Most societies in transition face the challenge of getting comfortable with the past’s achievements, and moving past old challenges to new challenges. Nowhere in India is this more evident than in the education sector. While, in the abstract, we recognise and celebrate near-universal school enrolment, out education policy is still geared around increasing enrolment. It is time to look beyond what will bring children to school to what children are learning in school.
During the last decade, impressive gains have been made in building and improving schools and recruiting teachers under Sarva Shikhsha Abhiyan, or SSA. The District Information System for Education (DISE) records that the proportion of schools with a toilet has gone up from 42 per cent in 2003 to 72 per cent n 2011. A nationwide study of rural schools by Karthik Muralidharan from the University of California, San Diego, and his colleagues finds that between 2003 and 2012 the pupil-teacher ratio fell by 20 per cent. We seem to have attained the dream of nearly universal schooling, with nearly 97per cent of children attending school at some point in their life. However, these impressive gains are not mirrored in learning levels of children.
Since 2005, the NGO Pratham has prepared annual reports based on surveys of nearly 500,000 children. These Annual Status Report of Education (ASER) surveys document an interesting paradox. The proportion of children aged 6-14 who can read a simple paragraph has stagnated around 41-44 per cent, and the proportion of children who can do simple two-digit subtraction has stagnated around 46-53 per cent — with virtually no improvement over time. Why do children fail to learn in spite of impressive investments in school infrastructure, teacher training pupil-teacher ratios?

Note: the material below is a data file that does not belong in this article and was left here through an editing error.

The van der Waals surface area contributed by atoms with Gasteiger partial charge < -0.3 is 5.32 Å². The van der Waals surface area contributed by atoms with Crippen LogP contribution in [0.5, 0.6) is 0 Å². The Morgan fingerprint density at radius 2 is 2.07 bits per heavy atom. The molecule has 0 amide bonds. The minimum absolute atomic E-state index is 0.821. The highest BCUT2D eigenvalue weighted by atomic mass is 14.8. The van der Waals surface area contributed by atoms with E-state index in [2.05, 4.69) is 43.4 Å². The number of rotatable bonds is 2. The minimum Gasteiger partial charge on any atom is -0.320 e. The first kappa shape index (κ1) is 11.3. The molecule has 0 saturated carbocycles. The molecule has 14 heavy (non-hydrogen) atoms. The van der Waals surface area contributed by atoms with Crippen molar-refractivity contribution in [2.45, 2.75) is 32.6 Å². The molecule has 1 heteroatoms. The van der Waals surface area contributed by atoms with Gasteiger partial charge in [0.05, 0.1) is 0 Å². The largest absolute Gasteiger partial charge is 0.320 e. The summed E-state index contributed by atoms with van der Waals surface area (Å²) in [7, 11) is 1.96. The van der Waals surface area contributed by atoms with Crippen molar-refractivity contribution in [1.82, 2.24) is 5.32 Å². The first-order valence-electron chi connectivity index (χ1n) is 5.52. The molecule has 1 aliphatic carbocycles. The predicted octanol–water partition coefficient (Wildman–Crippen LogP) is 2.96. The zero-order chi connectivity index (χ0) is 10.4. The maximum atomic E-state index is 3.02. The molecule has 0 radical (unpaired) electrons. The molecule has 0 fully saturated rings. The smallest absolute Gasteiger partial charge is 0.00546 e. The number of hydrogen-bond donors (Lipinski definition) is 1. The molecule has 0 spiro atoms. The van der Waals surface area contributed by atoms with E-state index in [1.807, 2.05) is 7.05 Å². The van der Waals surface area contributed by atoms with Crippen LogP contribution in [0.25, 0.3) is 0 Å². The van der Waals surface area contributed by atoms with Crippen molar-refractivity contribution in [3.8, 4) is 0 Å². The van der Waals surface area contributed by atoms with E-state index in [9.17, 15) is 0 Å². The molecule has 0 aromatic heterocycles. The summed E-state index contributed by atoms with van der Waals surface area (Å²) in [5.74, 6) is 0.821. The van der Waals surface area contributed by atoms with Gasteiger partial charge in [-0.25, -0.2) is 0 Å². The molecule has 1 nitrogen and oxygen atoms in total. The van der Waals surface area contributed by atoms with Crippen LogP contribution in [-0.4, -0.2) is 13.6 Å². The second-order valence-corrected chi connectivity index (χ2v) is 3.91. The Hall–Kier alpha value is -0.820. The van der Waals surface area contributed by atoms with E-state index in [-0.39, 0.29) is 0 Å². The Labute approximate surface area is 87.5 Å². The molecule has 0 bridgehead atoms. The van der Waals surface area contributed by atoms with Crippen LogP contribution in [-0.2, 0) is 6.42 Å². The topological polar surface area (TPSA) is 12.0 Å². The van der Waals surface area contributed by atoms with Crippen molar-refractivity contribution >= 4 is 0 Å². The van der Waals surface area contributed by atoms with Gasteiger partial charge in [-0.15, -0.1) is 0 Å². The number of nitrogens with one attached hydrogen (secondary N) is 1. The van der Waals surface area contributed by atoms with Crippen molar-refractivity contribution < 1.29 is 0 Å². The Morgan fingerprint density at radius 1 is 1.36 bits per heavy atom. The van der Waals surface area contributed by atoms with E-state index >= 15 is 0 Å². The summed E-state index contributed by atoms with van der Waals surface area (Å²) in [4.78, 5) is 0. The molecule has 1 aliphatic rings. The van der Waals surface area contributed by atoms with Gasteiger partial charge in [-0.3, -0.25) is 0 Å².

This is where we are on shaky ground. We have very little idea about what improves learning outcomes. However, what we do know suggests that our policy priorities are targeting the wrong interventions in many instances, and are even proposing counterproductive measures in some. For example, school inputs such as infrastructure or teacher training seem to have no perceptible impact on children’s skill acquisition at elementary levels. Increase in school infrastructure or libraries seem to have virtually no impact on children's learning outcomes. A more surprising finding shows that there is no real relationship between teachers' training or salaries and children's learning outcomes. This lack of relationship between inputs and outputs is not unique to India, and has been observed in many countries, the first being in the Coleman Report for the United States that shocked the American educational establishment.